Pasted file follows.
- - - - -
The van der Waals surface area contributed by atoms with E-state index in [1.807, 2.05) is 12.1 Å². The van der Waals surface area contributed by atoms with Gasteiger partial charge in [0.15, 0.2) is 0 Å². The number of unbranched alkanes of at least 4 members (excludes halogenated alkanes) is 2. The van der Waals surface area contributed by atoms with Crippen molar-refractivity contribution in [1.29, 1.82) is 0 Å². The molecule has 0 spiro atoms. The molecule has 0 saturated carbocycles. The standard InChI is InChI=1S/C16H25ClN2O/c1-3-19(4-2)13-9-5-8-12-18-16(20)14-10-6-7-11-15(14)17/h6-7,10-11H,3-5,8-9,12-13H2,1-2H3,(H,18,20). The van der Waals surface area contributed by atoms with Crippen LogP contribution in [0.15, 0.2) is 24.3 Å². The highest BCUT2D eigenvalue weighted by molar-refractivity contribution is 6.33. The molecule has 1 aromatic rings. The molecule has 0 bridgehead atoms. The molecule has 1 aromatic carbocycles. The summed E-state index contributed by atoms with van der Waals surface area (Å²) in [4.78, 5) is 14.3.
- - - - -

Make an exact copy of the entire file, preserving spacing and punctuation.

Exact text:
The van der Waals surface area contributed by atoms with E-state index in [1.807, 2.05) is 12.1 Å². The van der Waals surface area contributed by atoms with Gasteiger partial charge in [0.15, 0.2) is 0 Å². The number of unbranched alkanes of at least 4 members (excludes halogenated alkanes) is 2. The van der Waals surface area contributed by atoms with Crippen molar-refractivity contribution in [1.29, 1.82) is 0 Å². The molecule has 0 spiro atoms. The molecule has 0 saturated carbocycles. The standard InChI is InChI=1S/C16H25ClN2O/c1-3-19(4-2)13-9-5-8-12-18-16(20)14-10-6-7-11-15(14)17/h6-7,10-11H,3-5,8-9,12-13H2,1-2H3,(H,18,20). The van der Waals surface area contributed by atoms with Crippen LogP contribution in [0.15, 0.2) is 24.3 Å². The highest BCUT2D eigenvalue weighted by molar-refractivity contribution is 6.33. The molecule has 1 aromatic rings. The molecule has 0 bridgehead atoms. The molecule has 1 aromatic carbocycles. The summed E-state index contributed by atoms with van der Waals surface area (Å²) in [4.78, 5) is 14.3.